Frollo: God have mercy on her...God have mercy on me...
Die for Our Ship: The Phoebus from the movie is much, MUCH nicer than the one from the novel, and he comes to sincerely like Esmeralda. And yet the Quasi/Esmeralda fans still hate him for "stealing her away from the one who DESERVES her better".
Esmeralda's "God Help The Outcasts" and Frollo's "Hellfire", when taken together, sound much like the parable of the Pharisee and the tax collector.
Quasimodo tied with chains to the cathedral pillars with his arms outstretched brings to mind both Christ's crucifixion and Samson being put on display for the Philistines. When he breaks free and the pillars crumble, it is reminiscent of how Samson met his end, pushing down the pillars and bringing the roof down on himself and everyone else in the hall.
Elements of the Notre Dame architecture are used to convey different moods: for example, the statues foreboding and ominous, the stained glass beautiful and hopeful.
At the end of "Hellfire" in the DVD Commentary:
DVD Commentary: Here's some more of our ham-fisted symbolism—Frollo falls down in the shape of a crucifix!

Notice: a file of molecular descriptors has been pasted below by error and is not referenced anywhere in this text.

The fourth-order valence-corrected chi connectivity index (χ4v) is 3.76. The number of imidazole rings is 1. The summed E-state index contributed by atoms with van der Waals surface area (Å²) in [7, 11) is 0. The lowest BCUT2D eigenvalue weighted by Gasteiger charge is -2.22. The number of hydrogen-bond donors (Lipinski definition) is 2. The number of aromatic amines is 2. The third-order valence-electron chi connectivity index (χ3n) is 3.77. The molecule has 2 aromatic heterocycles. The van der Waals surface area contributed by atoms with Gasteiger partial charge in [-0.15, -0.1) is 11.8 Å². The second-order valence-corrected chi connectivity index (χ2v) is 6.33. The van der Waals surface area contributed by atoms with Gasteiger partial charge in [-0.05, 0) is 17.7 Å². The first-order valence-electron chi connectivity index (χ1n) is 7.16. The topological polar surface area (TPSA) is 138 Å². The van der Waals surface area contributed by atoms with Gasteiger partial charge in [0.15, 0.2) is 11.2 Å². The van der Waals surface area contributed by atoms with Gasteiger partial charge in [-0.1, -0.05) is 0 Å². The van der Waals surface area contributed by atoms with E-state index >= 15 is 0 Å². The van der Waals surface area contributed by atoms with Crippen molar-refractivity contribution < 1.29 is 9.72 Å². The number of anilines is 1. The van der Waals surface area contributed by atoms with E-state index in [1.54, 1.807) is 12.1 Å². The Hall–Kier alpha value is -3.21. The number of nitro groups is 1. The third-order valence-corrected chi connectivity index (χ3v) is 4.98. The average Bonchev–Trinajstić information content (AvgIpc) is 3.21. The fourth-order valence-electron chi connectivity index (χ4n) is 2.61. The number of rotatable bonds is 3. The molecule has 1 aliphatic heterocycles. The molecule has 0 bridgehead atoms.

Pay very close attention to the scene where Frollo destroys Quasimodo's model of Paris. As he does so he picks up a wooden figure of Esmeralda and throws it, knocking over a figure of himself in the process.
Quasimodo's mother running away from Frollo and his soldiers with a baby draped in a white cloth, looks very similar to the scene in The Bible where Moses' mother tries to hide him when Pharaoh ordered that all boys of Israelitic origin shall be thrown into the Nile. The difference here is that she succeeds by putting him in a braided basket and has him float by the river, and never getting killed.
The French Love Quasimodo: The movie was (perhaps, naturally) a huge hit in France. The filmmakers were especially worried about offending the French people by taking an iconic symbol of French literature and culture and giving it the so-called "Disney Treatment".
Frollo is well-known for being the most sexual Disney villain. Now, consider that this is the 34thDisney Animated Canon entry...
Ho Yay: Djali is referred to as a male. Hugo makes no secret of his attraction to him.
Just Here For Clopin/Frollo: The 2 most well-known types of fangirls in the fanbase, "Frollophiles" and "Clopinphiles", are often known for watching the movie merely to see Frollo and/or Clopin. Clopin's side often has many fans complaining about how he "doesn't have enough screentime".